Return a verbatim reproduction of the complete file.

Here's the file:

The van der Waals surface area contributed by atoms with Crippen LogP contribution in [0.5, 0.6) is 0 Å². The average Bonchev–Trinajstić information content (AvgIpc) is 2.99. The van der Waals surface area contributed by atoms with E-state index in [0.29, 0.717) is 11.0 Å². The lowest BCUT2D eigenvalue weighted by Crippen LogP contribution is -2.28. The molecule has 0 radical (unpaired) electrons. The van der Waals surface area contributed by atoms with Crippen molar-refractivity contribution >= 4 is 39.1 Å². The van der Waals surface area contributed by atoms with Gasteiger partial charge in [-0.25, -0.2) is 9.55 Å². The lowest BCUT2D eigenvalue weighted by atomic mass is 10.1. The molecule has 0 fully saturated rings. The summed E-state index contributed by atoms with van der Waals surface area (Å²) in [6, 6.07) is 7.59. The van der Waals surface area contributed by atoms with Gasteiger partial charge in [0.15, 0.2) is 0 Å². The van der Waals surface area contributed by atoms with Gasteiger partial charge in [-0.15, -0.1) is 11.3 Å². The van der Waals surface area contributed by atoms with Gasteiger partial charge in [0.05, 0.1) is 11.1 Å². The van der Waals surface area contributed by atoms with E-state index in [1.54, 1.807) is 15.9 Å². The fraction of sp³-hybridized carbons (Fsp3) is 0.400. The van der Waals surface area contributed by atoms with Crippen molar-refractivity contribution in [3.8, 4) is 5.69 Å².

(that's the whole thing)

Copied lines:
The van der Waals surface area contributed by atoms with Crippen LogP contribution in [0.5, 0.6) is 0 Å². The average Bonchev–Trinajstić information content (AvgIpc) is 2.99. The van der Waals surface area contributed by atoms with E-state index in [0.29, 0.717) is 11.0 Å². The lowest BCUT2D eigenvalue weighted by Crippen LogP contribution is -2.28. The molecule has 0 radical (unpaired) electrons. The van der Waals surface area contributed by atoms with Crippen molar-refractivity contribution >= 4 is 39.1 Å². The van der Waals surface area contributed by atoms with Gasteiger partial charge in [-0.25, -0.2) is 9.55 Å². The lowest BCUT2D eigenvalue weighted by atomic mass is 10.1. The molecule has 0 fully saturated rings. The summed E-state index contributed by atoms with van der Waals surface area (Å²) in [6, 6.07) is 7.59. The van der Waals surface area contributed by atoms with Gasteiger partial charge in [0.15, 0.2) is 0 Å². The van der Waals surface area contributed by atoms with Gasteiger partial charge in [-0.15, -0.1) is 11.3 Å². The van der Waals surface area contributed by atoms with Gasteiger partial charge in [0.05, 0.1) is 11.1 Å². The van der Waals surface area contributed by atoms with E-state index in [1.54, 1.807) is 15.9 Å². The fraction of sp³-hybridized carbons (Fsp3) is 0.400. The van der Waals surface area contributed by atoms with Crippen molar-refractivity contribution in [3.8, 4) is 5.69 Å².